A documentary was premiered last week at the South by Southwest film festival exploring the puzzling theft of Willem de Kooning’s Woman-Ochre (1955) painting from the University of Arizona, Tuscon. The film, which is directed by Allison Otto, proposes that the couple may have stolen the work not for money, but simply because they loved the painting.
The day after Thanksgiving in 1985, a man and a woman entered the University of Arizona’s museum, cut the de Kooning painting out of its frame, rolled it up, and quickly sped away in a red Toyota Supra. There was no attempt to stop the pair exiting the museum, and no chase ensued. Two years later, the painting was added to the FBI’s most wanted stolen artworks, but the culprits were never caught.
In 2017, employees from Manzanita Ridge Furniture & Antiques attended the remote Arizona home of the recently deceased Rita Adler, whose husband Jerry had died in 2012. Behind the bedroom door hung the de Kooning painting, revealing that it had in fact been Jerry and Rita who had stolen the work years earlier. In Otto’s film, Rick Johnson, of Manzanita Ridge Furniture & Antiques said that it had not immediately been obvious how impressive this find was: “Truthfully, it was one of the ugliest paintings I’d ever seen in my life”, said Johnson. Despite this, Buck Burns and David Van Auker purchased the estate contents, and it was not until visitors to their shop suggested it was by de Kooning that they began to look into it.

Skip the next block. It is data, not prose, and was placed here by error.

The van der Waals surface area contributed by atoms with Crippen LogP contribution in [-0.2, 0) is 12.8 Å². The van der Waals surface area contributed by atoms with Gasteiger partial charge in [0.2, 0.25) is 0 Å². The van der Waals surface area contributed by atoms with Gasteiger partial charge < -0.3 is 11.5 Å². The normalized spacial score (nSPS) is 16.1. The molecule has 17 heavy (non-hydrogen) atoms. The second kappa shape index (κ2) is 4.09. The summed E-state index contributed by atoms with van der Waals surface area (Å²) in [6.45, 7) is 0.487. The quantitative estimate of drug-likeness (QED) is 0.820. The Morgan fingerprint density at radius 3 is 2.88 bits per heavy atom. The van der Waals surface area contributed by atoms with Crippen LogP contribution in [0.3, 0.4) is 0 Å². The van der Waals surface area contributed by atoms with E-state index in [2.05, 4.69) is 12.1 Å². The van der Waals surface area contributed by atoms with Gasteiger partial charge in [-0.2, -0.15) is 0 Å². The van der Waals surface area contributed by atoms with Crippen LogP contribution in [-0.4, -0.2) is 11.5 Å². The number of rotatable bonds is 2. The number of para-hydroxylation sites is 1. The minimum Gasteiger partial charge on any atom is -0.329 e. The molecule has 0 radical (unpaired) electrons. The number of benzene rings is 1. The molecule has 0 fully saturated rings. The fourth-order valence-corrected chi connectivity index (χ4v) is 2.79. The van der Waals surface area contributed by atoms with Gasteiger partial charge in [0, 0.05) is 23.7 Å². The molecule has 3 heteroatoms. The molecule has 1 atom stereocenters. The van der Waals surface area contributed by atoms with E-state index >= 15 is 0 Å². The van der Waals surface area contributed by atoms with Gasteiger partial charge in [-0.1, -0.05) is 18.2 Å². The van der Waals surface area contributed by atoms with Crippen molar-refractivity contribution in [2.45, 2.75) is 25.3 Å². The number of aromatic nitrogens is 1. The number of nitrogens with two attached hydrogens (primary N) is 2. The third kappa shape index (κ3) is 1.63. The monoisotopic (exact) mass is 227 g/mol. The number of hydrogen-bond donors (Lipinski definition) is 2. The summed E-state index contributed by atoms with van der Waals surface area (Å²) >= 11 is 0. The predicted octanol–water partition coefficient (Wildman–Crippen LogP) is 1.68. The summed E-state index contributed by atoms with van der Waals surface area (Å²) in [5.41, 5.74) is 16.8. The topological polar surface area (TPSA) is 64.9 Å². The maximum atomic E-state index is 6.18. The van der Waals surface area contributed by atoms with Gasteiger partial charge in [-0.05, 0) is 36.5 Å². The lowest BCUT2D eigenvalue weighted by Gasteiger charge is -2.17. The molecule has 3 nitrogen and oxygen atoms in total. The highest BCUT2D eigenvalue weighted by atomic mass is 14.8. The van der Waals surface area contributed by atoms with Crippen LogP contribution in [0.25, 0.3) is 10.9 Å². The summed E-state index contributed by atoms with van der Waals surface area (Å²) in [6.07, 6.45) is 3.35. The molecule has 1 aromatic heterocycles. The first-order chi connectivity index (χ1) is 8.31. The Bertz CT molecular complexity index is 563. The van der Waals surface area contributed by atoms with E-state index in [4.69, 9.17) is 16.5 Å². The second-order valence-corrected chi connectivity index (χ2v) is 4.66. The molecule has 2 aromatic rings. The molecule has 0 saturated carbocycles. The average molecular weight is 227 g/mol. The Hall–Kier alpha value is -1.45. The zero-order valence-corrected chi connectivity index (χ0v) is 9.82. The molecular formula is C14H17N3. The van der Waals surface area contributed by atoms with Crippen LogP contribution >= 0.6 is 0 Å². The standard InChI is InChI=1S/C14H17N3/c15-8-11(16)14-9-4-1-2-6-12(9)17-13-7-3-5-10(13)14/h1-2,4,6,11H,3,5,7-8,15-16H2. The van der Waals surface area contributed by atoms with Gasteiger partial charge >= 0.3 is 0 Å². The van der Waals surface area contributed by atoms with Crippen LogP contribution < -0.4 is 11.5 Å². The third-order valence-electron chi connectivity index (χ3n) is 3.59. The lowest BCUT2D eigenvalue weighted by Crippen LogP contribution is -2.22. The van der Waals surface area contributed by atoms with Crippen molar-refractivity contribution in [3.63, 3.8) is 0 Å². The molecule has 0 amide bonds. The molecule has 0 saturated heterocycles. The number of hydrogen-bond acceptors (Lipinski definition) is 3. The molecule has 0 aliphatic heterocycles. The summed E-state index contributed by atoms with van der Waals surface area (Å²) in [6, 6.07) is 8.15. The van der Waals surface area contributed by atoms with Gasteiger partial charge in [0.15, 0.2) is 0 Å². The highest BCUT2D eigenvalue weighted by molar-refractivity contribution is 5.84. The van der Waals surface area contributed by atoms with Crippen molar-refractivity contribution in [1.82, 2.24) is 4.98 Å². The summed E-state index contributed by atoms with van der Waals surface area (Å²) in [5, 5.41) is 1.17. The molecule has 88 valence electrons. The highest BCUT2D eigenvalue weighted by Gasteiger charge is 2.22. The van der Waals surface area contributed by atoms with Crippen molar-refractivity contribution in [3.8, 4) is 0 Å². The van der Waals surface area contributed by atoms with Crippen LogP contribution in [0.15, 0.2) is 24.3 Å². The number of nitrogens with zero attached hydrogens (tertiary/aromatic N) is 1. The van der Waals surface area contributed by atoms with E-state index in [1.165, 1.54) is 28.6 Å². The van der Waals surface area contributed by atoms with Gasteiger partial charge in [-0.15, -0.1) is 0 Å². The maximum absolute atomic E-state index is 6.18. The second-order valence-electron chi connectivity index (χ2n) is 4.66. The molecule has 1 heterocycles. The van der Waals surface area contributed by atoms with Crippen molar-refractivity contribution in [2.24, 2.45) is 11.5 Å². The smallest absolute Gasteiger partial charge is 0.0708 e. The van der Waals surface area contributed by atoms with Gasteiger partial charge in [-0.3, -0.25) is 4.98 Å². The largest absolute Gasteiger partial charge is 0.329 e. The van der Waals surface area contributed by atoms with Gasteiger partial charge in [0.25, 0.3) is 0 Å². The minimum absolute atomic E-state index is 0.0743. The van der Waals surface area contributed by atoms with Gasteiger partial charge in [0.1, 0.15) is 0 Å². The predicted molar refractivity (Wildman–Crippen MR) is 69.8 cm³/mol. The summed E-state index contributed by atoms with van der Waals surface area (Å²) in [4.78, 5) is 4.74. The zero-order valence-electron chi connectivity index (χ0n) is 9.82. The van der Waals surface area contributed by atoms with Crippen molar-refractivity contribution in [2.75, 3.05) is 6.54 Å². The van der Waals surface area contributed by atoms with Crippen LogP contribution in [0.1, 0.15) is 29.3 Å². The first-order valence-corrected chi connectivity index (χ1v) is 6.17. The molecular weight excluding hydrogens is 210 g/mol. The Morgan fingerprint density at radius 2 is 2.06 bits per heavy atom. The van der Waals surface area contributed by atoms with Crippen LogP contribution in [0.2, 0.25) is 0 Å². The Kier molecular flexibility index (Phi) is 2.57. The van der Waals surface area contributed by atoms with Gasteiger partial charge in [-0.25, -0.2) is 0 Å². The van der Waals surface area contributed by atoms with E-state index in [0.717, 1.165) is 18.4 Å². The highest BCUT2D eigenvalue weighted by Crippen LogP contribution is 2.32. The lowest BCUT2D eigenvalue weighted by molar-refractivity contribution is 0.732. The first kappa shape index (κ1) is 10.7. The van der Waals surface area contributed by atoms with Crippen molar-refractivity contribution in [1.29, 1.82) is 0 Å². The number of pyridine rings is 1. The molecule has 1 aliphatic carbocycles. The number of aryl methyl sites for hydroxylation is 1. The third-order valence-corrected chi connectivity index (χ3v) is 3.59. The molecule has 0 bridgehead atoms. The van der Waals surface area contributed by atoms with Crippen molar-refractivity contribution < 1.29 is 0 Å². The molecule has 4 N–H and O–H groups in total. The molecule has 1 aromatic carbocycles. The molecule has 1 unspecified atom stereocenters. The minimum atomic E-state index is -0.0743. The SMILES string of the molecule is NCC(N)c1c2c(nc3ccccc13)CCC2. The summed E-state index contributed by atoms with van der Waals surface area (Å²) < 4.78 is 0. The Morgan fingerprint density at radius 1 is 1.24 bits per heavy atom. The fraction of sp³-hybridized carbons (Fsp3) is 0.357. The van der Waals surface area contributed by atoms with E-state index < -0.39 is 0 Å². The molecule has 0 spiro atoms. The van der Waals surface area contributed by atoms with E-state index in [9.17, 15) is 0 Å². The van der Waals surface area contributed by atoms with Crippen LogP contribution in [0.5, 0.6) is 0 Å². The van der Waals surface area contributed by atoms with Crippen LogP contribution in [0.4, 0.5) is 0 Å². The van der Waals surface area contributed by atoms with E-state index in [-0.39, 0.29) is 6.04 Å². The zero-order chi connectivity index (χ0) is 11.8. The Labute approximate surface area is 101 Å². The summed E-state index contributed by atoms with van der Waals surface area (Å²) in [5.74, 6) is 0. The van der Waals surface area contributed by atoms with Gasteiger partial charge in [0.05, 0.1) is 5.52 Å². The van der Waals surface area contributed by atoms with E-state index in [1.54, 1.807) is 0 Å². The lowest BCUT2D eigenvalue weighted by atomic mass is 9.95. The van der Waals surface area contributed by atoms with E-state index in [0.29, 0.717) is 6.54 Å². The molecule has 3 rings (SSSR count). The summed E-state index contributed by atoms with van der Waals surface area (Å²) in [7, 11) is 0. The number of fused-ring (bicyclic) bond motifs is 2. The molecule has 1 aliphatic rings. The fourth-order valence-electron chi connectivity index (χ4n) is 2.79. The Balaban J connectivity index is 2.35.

Woman-Ochre had suffered some damage in the theft, and the Adlers had touched up some of the damaged areas with their own paint, and had also put a layer of varnish over it. Laura Rivers, a conservator at the Getty Museum in Los Angeles, who has been restoring the work since its discovery in 2017, said: “It feels like a faint echo of what would’ve been done in a professional job,” however the application of varnish in this manner is now not a practice restorers would use.
Mark Stevens, who wrote the definitive de Kooning biography in 2004 along with Analynn Swan, was much blunter in his criticism of the Adlers’ restoration of the work: “Putting your own stupid paint on it? I mean, if you’re untrained? My God, who would do such a thing.”
The documentary explores the possible motivations the seemingly “nice” couple had for the heist, however given their lack of criminal history and the general way they seem to have presented themselves to friends and family, it is really not clear why they stole the work. Their nephew might have come to the only possible conclusion, describing the Adlers’ thinking as: “If I can’t be famous, at least I can be infamous”.